“I read a book on plant-based diets that which cliams that the phytates in whole grains kill cancer cells. Do whole grains really fight cancer?”
Ironic, isn’t it? In some corners of the nutrition world, the phytates in grains and legumes are reviled as “anti-nutrients.” In other circles, they are heralded as cancer killers.
In fact, both are true. Phytic acid in nuts, whole grains and legumes can bind to minerals like calcium and magnesium and reduce absorption of these minerals. This effect can be greatly diminished by soaking, sprouting, or cooking these foods. But if you’re not soaking or sprouting your grains, don’t worry. It’s unlikely to lead to mineral deficiencies.
In fact, the health benefits of phytic acid from whole grains and legumes appear to be much more significant than any downside. In addition to building strong bones, lowering cholesterol, and removing heavy metals from your body, phytates may help prevent cancer (colon cancer in particular).
It’s worth pointing out that there are a lot of things that kill cancer cells. But killing cancer cells in a petri dish and impeding the progression of cancer in a living organism are two entirely different things. Phytates are not effective chemotherapy. But they have been found to reduce the effects of actual chemotherapy in cancer patients.
Whenever I talk about cancer and diet, I try to debunk the myth that eating sugar makes cancer grow faster. I explain that all cells, including cancer cells, use glucose (sugar) to fuel their metabolism. Cancer cells often have an accelerated metabolism and utilize blood glucose at a faster rate than other cells. But it’s a gross over-simplification to say that consuming sugar will make cancer grow faster or that eliminating sugar will slow the growth of a tumor.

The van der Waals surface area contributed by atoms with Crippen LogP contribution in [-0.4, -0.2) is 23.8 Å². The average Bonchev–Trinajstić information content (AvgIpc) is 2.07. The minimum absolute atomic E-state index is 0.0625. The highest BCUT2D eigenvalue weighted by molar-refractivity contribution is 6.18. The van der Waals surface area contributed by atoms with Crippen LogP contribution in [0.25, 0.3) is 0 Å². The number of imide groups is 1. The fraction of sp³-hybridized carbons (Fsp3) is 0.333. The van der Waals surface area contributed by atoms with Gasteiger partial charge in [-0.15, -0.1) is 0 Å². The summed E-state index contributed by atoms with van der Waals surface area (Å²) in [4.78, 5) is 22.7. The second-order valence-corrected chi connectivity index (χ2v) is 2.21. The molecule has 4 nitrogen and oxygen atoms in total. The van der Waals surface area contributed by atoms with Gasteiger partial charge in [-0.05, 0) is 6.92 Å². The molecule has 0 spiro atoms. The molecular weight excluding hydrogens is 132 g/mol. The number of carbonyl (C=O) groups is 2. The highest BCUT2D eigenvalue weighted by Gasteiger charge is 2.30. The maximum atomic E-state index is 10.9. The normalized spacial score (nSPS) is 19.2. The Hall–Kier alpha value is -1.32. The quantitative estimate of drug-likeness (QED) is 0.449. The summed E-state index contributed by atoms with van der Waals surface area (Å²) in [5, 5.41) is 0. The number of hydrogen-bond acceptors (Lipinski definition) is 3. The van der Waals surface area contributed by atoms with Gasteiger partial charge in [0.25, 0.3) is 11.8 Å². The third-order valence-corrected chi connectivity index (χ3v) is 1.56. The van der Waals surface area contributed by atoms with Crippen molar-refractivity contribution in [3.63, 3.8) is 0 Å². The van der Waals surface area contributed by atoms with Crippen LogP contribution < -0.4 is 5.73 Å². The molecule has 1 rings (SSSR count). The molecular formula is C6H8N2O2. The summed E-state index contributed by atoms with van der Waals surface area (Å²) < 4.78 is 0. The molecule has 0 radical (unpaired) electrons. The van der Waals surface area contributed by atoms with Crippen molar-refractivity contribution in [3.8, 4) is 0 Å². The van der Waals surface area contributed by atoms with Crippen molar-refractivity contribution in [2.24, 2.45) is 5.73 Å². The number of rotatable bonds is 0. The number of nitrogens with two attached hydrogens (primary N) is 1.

So imagine my surprise to see a recent headline in Newsweek about a new study published in the prestigious science journal Nature.
Despite the provocative headline, however, this study has absolutely nothing to do with how sugar from foods affects cancer cells. The research explores how some cancer cells differ from healthy cells in the way that they metabolize glucose. This is undoubtedly important to cancer researchers. But it does not add to, subtract from, or change in any way what we know about the interaction of diet and cancer.
The link between sugar consumption and cancer risk is more indirect. Excessive sugar consumption often leads to obesity, which increases cancer risk. But it’s the excess body fat that is the problem, not the source of the calories that caused it.
There are a lot of good reasons to limit our consumption of added sugars. Limiting these empty calories can make it easier to maintain a healthy weight. A diet that’s lower in added sugars is also likely to be higher in nutrients. Both can help to reduce your risk of cancer and/or improve your chances of beating it.
But the last thing a cancer patient (or survivor) needs is to stress about whether eating too much sugar may have caused their cancer or made it more aggressive. Neither is true.
Q. I’ve been seeing ads for Onyx Sorghum, specifically its use in certain cereals. This supposed “miracle” grain apparently contains a lot of antioxidants. However it looks like the high tannin content might affect iron absorption. Could this whole grain fit into a healthy and balanced diet or might it do more harm than good?
A. Sorghum is a whole grain that we’ve hearing more about lately. Onyx (or black) sorghum is a special type of sorghum that is a dark red or black color intead of the usual pale beige. It was created by plant geneticists at Texas A&M, who used traditional cross-breeding techniques and not genetic modification to create the richly hued grain.